On April 19,2011, the Republic, through the Office of the Solicitor General (OSG), elevated the judgment of the RTC to the CA via a Petition for Certiorari28, under Rule 65 of the Revised Rules of Court.
In its Decision29 of October 24, 2011, the CA held that the Republic used the wrong recourse by instituting a petition for certiorari under Rule 65 of the Revised Rules of Court. The CA perceived no error at all in the RTC''s judgment granting Jose''s Petition for the declaration of the presumptive death of his wife, Netchie. The CA thus held in effect that the Republic''s appeal sought to correct or review the RTC''s alleged misappreciation of evidence which could not translate into excess or lack of jurisdiction amounting to grave abuse of discretion.30 The CA noted that the RTC properly caused the publication of the Order setting the case for initial hearing.31 The CA essentially ruled that, "[a] writ of certiorari may not be used to correct a lower court''s evaluation of the evidence and factual findings. In other words, it is not a remedy for mere errors of judgment, which are correctible by an appeal,"32 The CAthendisposed of the case in this wise:ChanRoblesVirtualawlibrary
WHEREFORE, the petition for certiorari is dismissed.
The Republic filed the instant Petition34 raising the following issues:ChanRoblesVirtualawlibrary
THE HONORABLE COURT OF APPEALS ERRED ON A QUESTION OF LAW IN ITS ASSAILED DECISION BECAUSE:chanRoblesvirtualLawlibraryPetitioner''s Arguments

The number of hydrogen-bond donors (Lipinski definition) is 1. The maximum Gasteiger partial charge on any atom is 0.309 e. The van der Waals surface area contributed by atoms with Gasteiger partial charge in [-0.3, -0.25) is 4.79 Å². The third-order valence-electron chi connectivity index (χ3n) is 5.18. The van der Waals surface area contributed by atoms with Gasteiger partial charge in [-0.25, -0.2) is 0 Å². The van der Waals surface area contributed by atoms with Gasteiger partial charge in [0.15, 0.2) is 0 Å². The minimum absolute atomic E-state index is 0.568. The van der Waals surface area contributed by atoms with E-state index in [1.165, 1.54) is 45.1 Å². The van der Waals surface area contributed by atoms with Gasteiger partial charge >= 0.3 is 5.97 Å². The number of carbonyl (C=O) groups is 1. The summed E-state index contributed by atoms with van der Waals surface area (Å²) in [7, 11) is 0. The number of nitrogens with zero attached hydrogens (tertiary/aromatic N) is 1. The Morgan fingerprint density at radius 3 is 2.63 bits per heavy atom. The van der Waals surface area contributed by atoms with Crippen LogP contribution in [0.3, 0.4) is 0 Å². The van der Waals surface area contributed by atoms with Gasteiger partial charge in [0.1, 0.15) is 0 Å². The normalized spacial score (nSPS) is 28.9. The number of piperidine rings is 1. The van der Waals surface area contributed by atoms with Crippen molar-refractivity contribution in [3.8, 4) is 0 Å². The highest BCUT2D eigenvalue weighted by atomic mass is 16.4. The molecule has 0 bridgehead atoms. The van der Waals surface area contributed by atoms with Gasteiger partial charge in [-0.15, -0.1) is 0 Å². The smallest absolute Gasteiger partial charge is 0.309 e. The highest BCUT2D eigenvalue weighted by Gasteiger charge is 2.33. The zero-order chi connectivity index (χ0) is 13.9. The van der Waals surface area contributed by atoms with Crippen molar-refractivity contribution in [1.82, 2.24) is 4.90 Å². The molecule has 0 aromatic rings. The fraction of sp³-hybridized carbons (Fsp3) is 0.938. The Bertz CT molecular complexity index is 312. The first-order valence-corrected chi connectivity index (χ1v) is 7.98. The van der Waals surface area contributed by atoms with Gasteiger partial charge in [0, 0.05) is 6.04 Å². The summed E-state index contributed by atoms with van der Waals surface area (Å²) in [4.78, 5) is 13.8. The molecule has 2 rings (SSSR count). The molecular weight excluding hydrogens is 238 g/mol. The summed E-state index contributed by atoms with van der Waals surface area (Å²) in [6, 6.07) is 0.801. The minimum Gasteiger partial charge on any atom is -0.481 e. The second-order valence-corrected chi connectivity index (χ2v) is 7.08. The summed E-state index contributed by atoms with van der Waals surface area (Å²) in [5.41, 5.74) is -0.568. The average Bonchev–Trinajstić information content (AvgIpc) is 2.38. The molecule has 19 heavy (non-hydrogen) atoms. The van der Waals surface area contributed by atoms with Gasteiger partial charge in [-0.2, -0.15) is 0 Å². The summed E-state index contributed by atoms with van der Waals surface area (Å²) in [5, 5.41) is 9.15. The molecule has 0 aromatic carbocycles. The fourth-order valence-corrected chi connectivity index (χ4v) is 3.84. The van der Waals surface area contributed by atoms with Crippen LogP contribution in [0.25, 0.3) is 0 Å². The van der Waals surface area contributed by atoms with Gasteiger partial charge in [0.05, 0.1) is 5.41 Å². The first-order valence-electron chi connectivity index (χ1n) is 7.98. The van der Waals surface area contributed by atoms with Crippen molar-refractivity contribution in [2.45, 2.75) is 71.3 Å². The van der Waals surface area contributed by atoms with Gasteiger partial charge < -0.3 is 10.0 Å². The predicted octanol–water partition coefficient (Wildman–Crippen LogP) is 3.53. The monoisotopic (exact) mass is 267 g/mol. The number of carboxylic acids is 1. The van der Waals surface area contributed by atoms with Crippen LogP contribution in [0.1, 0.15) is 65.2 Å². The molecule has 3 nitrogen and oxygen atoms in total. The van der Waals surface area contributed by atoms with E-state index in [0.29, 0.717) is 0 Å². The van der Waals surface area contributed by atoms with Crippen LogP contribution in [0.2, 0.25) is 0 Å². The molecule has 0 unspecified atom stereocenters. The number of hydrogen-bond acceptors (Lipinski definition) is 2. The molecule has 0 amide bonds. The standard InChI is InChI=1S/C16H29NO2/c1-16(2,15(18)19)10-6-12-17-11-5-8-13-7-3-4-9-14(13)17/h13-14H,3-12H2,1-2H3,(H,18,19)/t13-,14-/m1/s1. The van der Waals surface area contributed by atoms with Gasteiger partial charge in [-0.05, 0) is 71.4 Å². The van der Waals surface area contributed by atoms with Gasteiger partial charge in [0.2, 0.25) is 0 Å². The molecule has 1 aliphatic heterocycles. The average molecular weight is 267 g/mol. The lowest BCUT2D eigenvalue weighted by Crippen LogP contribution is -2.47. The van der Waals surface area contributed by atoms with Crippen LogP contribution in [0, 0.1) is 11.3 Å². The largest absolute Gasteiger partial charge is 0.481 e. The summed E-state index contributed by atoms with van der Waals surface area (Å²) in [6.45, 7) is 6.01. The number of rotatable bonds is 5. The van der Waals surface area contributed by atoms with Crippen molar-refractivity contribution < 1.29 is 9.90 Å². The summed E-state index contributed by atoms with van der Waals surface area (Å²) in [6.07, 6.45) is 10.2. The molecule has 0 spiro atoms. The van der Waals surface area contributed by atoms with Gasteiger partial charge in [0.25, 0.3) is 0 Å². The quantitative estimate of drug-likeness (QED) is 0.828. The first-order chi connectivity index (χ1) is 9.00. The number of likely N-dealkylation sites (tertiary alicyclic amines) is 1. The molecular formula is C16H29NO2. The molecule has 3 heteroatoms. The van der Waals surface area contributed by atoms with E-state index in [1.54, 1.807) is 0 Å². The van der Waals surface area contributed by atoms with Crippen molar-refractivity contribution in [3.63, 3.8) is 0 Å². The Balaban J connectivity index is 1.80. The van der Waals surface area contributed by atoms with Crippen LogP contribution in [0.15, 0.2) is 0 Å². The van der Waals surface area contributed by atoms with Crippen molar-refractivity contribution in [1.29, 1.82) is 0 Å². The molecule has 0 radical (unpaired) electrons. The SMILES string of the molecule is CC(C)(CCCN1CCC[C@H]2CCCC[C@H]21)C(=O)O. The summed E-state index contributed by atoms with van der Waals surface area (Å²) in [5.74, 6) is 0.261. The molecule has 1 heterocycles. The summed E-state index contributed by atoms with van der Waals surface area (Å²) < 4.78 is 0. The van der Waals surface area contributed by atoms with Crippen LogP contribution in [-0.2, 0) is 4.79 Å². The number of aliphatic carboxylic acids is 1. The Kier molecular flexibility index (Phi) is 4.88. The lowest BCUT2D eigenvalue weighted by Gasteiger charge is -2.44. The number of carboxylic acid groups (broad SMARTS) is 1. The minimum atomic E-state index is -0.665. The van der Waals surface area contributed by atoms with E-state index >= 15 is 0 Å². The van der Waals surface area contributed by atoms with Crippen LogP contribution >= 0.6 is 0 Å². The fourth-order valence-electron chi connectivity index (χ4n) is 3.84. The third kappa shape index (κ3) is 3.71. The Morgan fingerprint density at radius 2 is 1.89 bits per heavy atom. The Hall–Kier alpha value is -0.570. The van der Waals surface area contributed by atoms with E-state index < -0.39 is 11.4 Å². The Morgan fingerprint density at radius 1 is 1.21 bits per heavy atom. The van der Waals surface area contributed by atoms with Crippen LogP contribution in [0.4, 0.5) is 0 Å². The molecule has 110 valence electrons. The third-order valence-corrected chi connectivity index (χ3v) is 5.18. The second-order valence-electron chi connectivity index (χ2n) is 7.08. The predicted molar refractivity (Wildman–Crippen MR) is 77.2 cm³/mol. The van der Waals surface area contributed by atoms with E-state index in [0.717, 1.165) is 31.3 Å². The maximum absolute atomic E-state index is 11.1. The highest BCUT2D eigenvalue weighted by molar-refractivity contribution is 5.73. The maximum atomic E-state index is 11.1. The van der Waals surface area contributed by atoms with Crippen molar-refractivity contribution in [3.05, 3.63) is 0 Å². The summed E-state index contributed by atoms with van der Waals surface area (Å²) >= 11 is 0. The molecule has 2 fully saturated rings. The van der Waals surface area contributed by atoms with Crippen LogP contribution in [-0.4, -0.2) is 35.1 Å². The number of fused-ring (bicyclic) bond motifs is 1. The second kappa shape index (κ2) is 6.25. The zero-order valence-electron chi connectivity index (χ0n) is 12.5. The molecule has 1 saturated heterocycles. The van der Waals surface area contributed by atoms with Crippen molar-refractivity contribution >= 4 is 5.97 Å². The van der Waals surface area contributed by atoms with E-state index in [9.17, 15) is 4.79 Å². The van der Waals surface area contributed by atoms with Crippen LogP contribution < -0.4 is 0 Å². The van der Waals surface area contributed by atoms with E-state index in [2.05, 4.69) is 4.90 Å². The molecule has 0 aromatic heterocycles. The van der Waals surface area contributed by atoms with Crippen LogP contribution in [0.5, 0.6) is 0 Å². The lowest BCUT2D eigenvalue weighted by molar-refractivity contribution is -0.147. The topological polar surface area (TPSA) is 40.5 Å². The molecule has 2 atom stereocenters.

THE HONORABLE COURT OF APPEALS GRAVELY ERRED ON A QUESTION OF LAW IN DISMISSING THE REPUBLIC''S PETITION FOR REVIEW ON CERTIORARI UNDER RULE 65, ON THE GROUND THAT THE PROPER REMEDY SHOULD HAVE BEEN TO APPEAL THE RTC DECISION, BECAUSE IMMEDIATELY FINAL AND EXECUTORY JUDGMENTS OR DECISIONS ARE NOT APPEALABLE UNDER THE EXPRESS PROVISION OF LAW.chanRoblesvirtualLawlibrary
THE ALLEGED EFFORTS OF RESPONDENT IN LOCATING HIS MISSING WIFE DO NOT SUFFICIENTLY SUPPORT A "WELL-FOUNDED BELIEF" THAT RESPONDENT''S ABSENT WIFE X X X IS PROBABLY DEAD.35chanroblesvirtuallawlibrary
The Republic insists that a petition for certiorari under Rule 65 of the Revised Rules of Court is the proper remedy to challenge an RTC''s immediately final and executory Decision on a presumptive death.36chanroblesvirtuallawlibrary
The Republic claims that based on jurisprudence, Jose''s alleged efforts in locating Netchie did not engender or generate a well-founded belief that the latter is probably dead.37 It maintains that even as Jose avowedly averred that he exerted efforts to locate Netchie, Jose inexplicably failed to enlist the assistance of the relevant government agencies like the Philippine National Police, the National Bureau of Investigation, the Department of Foreign Affairs, the Bureau of Immigration, the Philippine Overseas Employment Administration, or the Overseas Workers Welfare Administration.38 It likewise points out that Jose did not present any disinterested person to corroborate his allegations that the latter was indeed missing and could not be found.39 It also contends that Jose did not advert to circumstances, events, occasions, or situations that would prove that he did in fact make a comprehensive search for Netchie.40 The Republic makes the plea that courts should ever be vigilant and wary about the propensity of some erring spouses in resorting to Article 41 of the Family Code for the purpose of terminating their marriage.41chanroblesvirtuallawlibrary